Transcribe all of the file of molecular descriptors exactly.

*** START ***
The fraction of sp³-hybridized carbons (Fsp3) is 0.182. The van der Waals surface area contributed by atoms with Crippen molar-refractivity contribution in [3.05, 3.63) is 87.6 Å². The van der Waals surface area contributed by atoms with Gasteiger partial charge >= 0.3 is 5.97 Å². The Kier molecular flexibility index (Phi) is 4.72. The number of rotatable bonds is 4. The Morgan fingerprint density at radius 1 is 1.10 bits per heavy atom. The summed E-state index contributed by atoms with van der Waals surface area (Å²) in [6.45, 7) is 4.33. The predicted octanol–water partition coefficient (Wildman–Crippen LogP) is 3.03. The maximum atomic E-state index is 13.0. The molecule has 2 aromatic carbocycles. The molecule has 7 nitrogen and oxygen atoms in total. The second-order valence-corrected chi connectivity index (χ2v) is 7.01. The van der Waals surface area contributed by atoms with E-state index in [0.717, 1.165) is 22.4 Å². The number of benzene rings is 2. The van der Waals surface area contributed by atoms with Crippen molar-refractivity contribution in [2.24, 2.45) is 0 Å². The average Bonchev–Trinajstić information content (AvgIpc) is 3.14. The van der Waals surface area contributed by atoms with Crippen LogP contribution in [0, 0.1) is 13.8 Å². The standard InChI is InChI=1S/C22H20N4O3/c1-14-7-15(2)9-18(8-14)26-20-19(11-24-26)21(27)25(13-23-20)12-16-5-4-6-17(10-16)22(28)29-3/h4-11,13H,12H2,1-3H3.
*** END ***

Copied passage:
The fraction of sp³-hybridized carbons (Fsp3) is 0.182. The van der Waals surface area contributed by atoms with Crippen molar-refractivity contribution in [3.05, 3.63) is 87.6 Å². The van der Waals surface area contributed by atoms with Gasteiger partial charge >= 0.3 is 5.97 Å². The Kier molecular flexibility index (Phi) is 4.72. The number of rotatable bonds is 4. The Morgan fingerprint density at radius 1 is 1.10 bits per heavy atom. The summed E-state index contributed by atoms with van der Waals surface area (Å²) in [6.45, 7) is 4.33. The predicted octanol–water partition coefficient (Wildman–Crippen LogP) is 3.03. The maximum atomic E-state index is 13.0. The molecule has 2 aromatic carbocycles. The molecule has 7 nitrogen and oxygen atoms in total. The second-order valence-corrected chi connectivity index (χ2v) is 7.01. The van der Waals surface area contributed by atoms with E-state index in [0.717, 1.165) is 22.4 Å². The number of benzene rings is 2. The van der Waals surface area contributed by atoms with Crippen molar-refractivity contribution in [2.24, 2.45) is 0 Å². The average Bonchev–Trinajstić information content (AvgIpc) is 3.14. The van der Waals surface area contributed by atoms with Crippen LogP contribution in [0, 0.1) is 13.8 Å². The standard InChI is InChI=1S/C22H20N4O3/c1-14-7-15(2)9-18(8-14)26-20-19(11-24-26)21(27)25(13-23-20)12-16-5-4-6-17(10-16)22(28)29-3/h4-11,13H,12H2,1-3H3.